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Eight Weeks in the Summer of Victoria's Jubilee: The Queen, the Jews and a Murder
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Eight Weeks in the Summer of Victoria's Jubilee: The Queen, the Jews and a Murder

3.71  ·  Rating Details ·  7 Ratings  ·  7 Reviews
Jubilee Summer, June 1887. Britain is deep in lavish celebration of Empire. That same month, in the East End of London a quiet young man, recently arrived from Warsaw, is accused of murdering an Angel. Two writers at the start of their career - Z, a brilliant Anglo-Jewish novelist and Maggie, a fiery social reformer - are brought together in a remarkable encounter as they ...more
Paperback, 322 pages
Published May 1st 2012 by Germinal Productions, Ltd/ Black Apollo Press (first published February 24th 2012)
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(showing 1-15)
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Kermit Allen
Sep 04, 2013 Kermit Allen rated it it was amazing
This book is a slow burn but once engaged it grabs you like a five star thriller without the blood and gore. Certainly not everyone's cup of tea but if you are interested in literature of ideas this is the one for you. Very well researched with fascinating characters drawn from real life. It will definitely give you a different view of late Victorian England.
May 09, 2015 Lorri rated it really liked it
The book was a slow read, but I did finish it. I liked the depiction of the Victorian era and how immigrants were perceived by those with financial security, and how the immigrants were treated within the societal whole. There was definitely a class system, which defined opinions which often led to injustice in the legal system.
May 20, 2014 John rated it liked it
Recommends it for: People interested in London during the 1880s
I found it to be a good book, but not a great one. It took awhile for me to get interested in the story. The trial portion was very detailed and boring at times. However the detail was necessary in order to understand why some many felt the trial to be a miscarriage of justice.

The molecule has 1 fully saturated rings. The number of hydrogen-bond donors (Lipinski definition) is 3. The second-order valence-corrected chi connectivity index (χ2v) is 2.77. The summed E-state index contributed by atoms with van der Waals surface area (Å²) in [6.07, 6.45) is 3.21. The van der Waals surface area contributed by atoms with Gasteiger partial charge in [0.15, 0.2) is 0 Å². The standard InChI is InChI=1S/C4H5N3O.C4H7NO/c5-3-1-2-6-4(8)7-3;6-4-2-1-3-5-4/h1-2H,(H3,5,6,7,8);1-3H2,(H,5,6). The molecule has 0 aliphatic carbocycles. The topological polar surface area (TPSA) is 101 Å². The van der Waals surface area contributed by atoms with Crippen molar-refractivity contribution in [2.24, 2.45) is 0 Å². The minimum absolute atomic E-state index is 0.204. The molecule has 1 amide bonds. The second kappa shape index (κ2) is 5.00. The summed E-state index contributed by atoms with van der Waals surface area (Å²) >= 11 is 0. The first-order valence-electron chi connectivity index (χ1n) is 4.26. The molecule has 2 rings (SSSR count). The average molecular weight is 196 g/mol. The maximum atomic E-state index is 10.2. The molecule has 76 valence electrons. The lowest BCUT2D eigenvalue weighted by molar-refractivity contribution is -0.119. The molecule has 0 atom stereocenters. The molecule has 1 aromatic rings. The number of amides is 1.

I enjoyed the commentary about the Jewish community in London, especially the conflicting interests within the community. More could have been done with the two main characters, Z and Maggie. The author used them to repre
Ruth Philby
Sep 04, 2013 Ruth Philby rated it it was amazing
This is a fascinating read! The author has taken an historic murder case and used it as a device to explore a period that is often misunderstood. His examination of the plight of poor immigrants, in this case Eastern European Jews, casts a light on contemporary issues. Also, using two contemporary writers as the story's investigators gives this work a wider perspective. Highly recommended!
Joy Magezis
Sep 04, 2013 Joy Magezis rated it it was amazing
This is a great book. A very interesting read about the Jews who came to Britain in the Victorian era. It is well written and really kept my interest. It also looks at issues of justice and immigration. I recommend it very highly.
Oct 10, 2012 Lisa rated it did not like it
This was so boring I couldn't make myself finish it. I got 1/4 of the way through and gave up.
Kathy rated it liked it
Aug 11, 2012
Sep 14, 2014 Alison added it
I gave up. Not keen at all.
Caryn marked it as to-read
Jan 03, 2014
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